QUITO, Ecuador — On the eve of Pope Francis' arrival, Ecuador's President Rafael Correa lamented on Saturday "cowardly" anti-government protests which he said were intended to spoil the first leg of the pontiff's tour of his home region.
Thousands of protesters have for several weeks taken to the streets over tax rises and alleged autocracy in government. They turned rowdy on Thursday outside the presidential palace, with several policemen injured.
"Enough of so much violence, so much cowardice!" Correa, a charismatic 52-year-old leftist leader in charge of the Andean nation since 2007, said in his four-hour address.
Correa says the tax changes are targeted only at the super-wealthy, and alleges political foes are trying to overthrow his socialist government in the nation of 15 million people. On his show, he played footage of protesters beating police shields.
"How sad we have to talk about this before the Pope's arrival," added the president, whose weekly TV program included a special jingle to celebrate Francis' arrival.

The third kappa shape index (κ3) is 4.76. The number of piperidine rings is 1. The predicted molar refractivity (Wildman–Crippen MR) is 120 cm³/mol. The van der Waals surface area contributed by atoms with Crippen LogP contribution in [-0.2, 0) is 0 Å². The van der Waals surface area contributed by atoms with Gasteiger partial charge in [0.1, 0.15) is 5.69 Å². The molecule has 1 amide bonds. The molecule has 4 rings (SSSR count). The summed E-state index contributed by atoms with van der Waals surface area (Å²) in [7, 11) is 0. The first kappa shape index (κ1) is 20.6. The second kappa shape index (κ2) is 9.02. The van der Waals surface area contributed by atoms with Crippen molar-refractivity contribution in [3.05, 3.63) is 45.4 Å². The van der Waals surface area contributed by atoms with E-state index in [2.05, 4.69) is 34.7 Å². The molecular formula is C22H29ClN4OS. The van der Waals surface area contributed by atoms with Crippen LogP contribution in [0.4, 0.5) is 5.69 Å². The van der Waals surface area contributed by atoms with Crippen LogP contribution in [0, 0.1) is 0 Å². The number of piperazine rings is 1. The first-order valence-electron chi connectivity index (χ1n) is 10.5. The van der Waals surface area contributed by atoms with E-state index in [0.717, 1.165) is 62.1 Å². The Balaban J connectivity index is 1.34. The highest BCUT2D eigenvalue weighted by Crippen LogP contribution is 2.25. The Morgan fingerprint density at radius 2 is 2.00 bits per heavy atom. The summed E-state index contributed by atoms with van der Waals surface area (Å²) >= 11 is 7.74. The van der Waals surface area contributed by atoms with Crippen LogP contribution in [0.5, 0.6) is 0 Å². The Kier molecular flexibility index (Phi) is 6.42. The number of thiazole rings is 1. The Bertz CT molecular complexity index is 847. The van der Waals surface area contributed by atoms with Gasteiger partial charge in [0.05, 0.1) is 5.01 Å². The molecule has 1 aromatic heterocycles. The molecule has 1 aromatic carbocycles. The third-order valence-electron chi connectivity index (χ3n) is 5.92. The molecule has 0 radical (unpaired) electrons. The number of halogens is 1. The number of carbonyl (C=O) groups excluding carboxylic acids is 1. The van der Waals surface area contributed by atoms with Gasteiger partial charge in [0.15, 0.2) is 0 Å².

The Argentine-born pontiff's July 5-13 trip to Ecuador, Bolivia and Paraguay is his first trip as Pope to Spanish-speaking South America and also his first time abroad since a landmark encyclical exhorting defense of the environment.
Posters and billboards, some featuring Papal quotes, have appeared all over Quito — a highland capital mixing colonial cobbled streets with modern high rises — to celebrate Francis' arrival. Some Ecuadoreans plan to camp at the main plaza to welcome him.
A million extra people are expected to flood into Quito and the coastal city of Guayaquil to see the Pope at large open-air masses there.